“Classic CPU as an “Arduino style” microcontroller
An attempt to create “Adruino inspired” set of modular boards, containing thirty years old parts - primarily vintage 6502 microprocessor.
About one year ago I noticed that some sellers on popular Chinese auction site offer quite cheap MOS6502 chips. Initially I suspected nothing more than broken or counterfeit parts, but out of curiosity I decided to order couple of them anyway. I was pleasantly surprised when my package finally arrived one month later - initial experiments performed on a breadboard confirmed that those parts are in fact genuine MOS6502 microprocessors.
So, I decided to use them for something useful. Most obvious idea was to develop own 8-bit retro computer. In fact this project is still in development, but it is not what I want to describe today. Meanwhile idea of another side-project came to my mind. I began to wonder what would Arduino look like if it had been created thirty years ago. Simply speaking - I wanted to build a maker board composed mostly of retro parts.
To achieve this goal, I slightly modified existing project of my computer CPU board. I decided to use CMOS version of the main chip (WDC65C02). Layout of an address space was also modified to fit requirements of a microcontroller. Much more space was dedicated for EPROM than for RAM. It looks as follows:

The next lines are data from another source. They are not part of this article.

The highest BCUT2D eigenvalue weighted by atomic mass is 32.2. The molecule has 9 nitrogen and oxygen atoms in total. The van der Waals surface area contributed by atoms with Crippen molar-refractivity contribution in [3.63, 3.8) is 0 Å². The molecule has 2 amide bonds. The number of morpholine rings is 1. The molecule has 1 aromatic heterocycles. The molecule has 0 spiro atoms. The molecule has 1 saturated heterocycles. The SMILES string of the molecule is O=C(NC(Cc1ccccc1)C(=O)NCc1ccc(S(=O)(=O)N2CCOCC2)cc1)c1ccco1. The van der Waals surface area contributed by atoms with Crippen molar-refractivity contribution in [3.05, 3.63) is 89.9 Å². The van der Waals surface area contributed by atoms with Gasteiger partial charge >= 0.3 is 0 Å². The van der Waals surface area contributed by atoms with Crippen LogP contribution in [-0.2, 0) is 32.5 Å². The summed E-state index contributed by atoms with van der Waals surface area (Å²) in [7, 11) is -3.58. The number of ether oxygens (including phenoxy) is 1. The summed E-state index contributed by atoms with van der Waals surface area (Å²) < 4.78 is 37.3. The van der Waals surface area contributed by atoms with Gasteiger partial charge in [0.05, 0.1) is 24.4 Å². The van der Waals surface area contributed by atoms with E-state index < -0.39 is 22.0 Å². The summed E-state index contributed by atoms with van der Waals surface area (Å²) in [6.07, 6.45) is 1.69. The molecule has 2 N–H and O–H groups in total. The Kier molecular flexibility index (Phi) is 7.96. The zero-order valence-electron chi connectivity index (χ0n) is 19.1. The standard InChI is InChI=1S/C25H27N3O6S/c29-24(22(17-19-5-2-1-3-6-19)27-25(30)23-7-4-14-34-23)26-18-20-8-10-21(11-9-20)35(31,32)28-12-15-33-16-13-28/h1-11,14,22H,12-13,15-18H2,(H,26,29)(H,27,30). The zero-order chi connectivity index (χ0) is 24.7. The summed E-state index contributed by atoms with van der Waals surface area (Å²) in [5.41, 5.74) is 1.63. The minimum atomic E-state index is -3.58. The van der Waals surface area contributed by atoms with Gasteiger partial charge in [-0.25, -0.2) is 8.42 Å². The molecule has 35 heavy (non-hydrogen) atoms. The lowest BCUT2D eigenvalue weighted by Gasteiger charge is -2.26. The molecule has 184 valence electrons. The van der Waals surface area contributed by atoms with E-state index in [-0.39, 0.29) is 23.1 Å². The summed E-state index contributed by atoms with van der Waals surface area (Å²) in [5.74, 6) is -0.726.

8kB of RAM memory
8kB of I/O address space
8kB of electrically erasable EEPROM memory for configuration storage etc.
8kB of additional EPROM memory (not used at this point)
32kB of main EPROM memory for program and data
Device is clocked by 4MHz integrated quartz oscillator. DS1232 chip provide on-power-reset and watchdog functionality. There is also basic output port (74HCT373) with two LEDs attached. With just few lines of assembly code I was able to blink them alternately.
Blinking LEDs is nice, but of course that kind of a device needs some kind of human interface to be useful. So the next stage was to build kind of a “shield board” containing HD44780 display and couple of buttons. In fact it is very easy to interface that kind of a display with an old CPU - it was designed to communicate with system directly, using system bus. Buttons are connected to own input port (74HCT245).
Boards are stacked on top of each other and connected with ribbon cable. My idea is to create more of them, for specific applications (clock, remote sensor etc.) and then use that antique technology for something useful.
Software part of this project was mostly written in C and then compiled with CC65. For some libraries I used pure 6502 assembly.”